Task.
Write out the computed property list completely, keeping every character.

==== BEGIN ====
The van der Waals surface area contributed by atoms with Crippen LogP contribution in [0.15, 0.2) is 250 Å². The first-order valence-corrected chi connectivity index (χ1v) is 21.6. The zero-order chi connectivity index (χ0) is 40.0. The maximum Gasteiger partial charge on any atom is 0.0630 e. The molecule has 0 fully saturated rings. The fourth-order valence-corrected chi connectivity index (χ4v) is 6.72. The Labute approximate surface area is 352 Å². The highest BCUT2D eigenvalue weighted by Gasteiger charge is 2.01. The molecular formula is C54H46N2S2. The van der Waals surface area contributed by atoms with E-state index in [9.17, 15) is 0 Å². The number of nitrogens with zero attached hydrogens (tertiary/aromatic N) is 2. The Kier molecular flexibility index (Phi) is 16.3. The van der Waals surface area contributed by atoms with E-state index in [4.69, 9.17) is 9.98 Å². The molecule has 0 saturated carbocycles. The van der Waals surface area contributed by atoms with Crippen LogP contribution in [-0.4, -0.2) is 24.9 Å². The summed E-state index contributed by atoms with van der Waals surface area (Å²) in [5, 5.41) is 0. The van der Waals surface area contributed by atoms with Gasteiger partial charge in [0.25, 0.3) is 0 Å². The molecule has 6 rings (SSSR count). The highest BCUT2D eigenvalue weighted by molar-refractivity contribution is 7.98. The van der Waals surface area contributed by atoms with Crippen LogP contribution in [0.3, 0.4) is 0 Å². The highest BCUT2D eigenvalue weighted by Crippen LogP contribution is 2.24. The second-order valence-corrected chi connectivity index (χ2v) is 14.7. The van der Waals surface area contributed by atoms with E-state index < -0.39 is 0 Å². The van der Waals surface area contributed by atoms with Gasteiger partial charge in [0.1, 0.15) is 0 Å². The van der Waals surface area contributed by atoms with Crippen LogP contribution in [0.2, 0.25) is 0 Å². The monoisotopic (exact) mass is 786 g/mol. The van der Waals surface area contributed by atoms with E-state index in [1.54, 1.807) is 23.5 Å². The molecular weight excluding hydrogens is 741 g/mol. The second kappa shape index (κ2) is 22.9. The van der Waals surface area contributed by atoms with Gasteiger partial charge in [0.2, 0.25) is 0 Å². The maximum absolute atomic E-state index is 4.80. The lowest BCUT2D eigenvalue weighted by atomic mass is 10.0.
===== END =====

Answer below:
The van der Waals surface area contributed by atoms with Crippen LogP contribution in [0.15, 0.2) is 250 Å². The first-order valence-corrected chi connectivity index (χ1v) is 21.6. The zero-order chi connectivity index (χ0) is 40.0. The maximum Gasteiger partial charge on any atom is 0.0630 e. The molecule has 0 fully saturated rings. The fourth-order valence-corrected chi connectivity index (χ4v) is 6.72. The Labute approximate surface area is 352 Å². The highest BCUT2D eigenvalue weighted by Gasteiger charge is 2.01. The molecular formula is C54H46N2S2. The van der Waals surface area contributed by atoms with E-state index in [9.17, 15) is 0 Å². The number of nitrogens with zero attached hydrogens (tertiary/aromatic N) is 2. The Kier molecular flexibility index (Phi) is 16.3. The van der Waals surface area contributed by atoms with E-state index in [4.69, 9.17) is 9.98 Å². The molecule has 0 saturated carbocycles. The van der Waals surface area contributed by atoms with Crippen LogP contribution in [-0.4, -0.2) is 24.9 Å². The summed E-state index contributed by atoms with van der Waals surface area (Å²) in [5, 5.41) is 0. The van der Waals surface area contributed by atoms with Gasteiger partial charge in [0.25, 0.3) is 0 Å². The molecule has 6 rings (SSSR count). The highest BCUT2D eigenvalue weighted by molar-refractivity contribution is 7.98. The van der Waals surface area contributed by atoms with Crippen LogP contribution in [0.3, 0.4) is 0 Å². The highest BCUT2D eigenvalue weighted by Crippen LogP contribution is 2.24. The second-order valence-corrected chi connectivity index (χ2v) is 14.7. The van der Waals surface area contributed by atoms with E-state index < -0.39 is 0 Å². The van der Waals surface area contributed by atoms with Gasteiger partial charge in [0.1, 0.15) is 0 Å². The van der Waals surface area contributed by atoms with Crippen LogP contribution in [0.2, 0.25) is 0 Å². The monoisotopic (exact) mass is 786 g/mol. The van der Waals surface area contributed by atoms with E-state index in [1.54, 1.807) is 23.5 Å². The molecular weight excluding hydrogens is 741 g/mol. The second kappa shape index (κ2) is 22.9. The van der Waals surface area contributed by atoms with Gasteiger partial charge in [0.2, 0.25) is 0 Å². The maximum absolute atomic E-state index is 4.80. The lowest BCUT2D eigenvalue weighted by atomic mass is 10.0.